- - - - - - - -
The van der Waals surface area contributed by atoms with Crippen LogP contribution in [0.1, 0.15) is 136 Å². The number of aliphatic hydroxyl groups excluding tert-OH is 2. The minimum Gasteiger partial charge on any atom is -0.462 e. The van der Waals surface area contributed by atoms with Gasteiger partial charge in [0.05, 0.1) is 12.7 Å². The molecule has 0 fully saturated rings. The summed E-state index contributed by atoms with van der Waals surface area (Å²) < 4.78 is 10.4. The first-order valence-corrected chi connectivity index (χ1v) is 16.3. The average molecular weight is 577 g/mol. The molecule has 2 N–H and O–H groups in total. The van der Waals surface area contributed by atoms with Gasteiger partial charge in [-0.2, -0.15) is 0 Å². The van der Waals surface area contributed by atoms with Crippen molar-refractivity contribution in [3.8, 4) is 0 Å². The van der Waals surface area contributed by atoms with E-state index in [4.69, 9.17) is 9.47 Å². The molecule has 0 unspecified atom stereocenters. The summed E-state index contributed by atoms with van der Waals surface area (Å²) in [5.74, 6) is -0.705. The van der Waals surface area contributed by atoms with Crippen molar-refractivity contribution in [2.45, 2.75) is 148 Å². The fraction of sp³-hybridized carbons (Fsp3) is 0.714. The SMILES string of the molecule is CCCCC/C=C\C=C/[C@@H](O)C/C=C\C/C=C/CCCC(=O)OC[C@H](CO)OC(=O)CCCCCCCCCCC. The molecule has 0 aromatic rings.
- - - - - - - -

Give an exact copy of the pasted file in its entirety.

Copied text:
The van der Waals surface area contributed by atoms with Crippen LogP contribution in [0.1, 0.15) is 136 Å². The number of aliphatic hydroxyl groups excluding tert-OH is 2. The minimum Gasteiger partial charge on any atom is -0.462 e. The van der Waals surface area contributed by atoms with Gasteiger partial charge in [0.05, 0.1) is 12.7 Å². The molecule has 0 fully saturated rings. The summed E-state index contributed by atoms with van der Waals surface area (Å²) < 4.78 is 10.4. The first-order valence-corrected chi connectivity index (χ1v) is 16.3. The average molecular weight is 577 g/mol. The molecule has 2 N–H and O–H groups in total. The van der Waals surface area contributed by atoms with Gasteiger partial charge in [-0.2, -0.15) is 0 Å². The van der Waals surface area contributed by atoms with Crippen molar-refractivity contribution in [3.8, 4) is 0 Å². The van der Waals surface area contributed by atoms with E-state index in [4.69, 9.17) is 9.47 Å². The molecule has 0 unspecified atom stereocenters. The summed E-state index contributed by atoms with van der Waals surface area (Å²) in [5.74, 6) is -0.705. The van der Waals surface area contributed by atoms with Crippen molar-refractivity contribution in [2.45, 2.75) is 148 Å². The fraction of sp³-hybridized carbons (Fsp3) is 0.714. The SMILES string of the molecule is CCCCC/C=C\C=C/[C@@H](O)C/C=C\C/C=C/CCCC(=O)OC[C@H](CO)OC(=O)CCCCCCCCCCC. The molecule has 0 aromatic rings.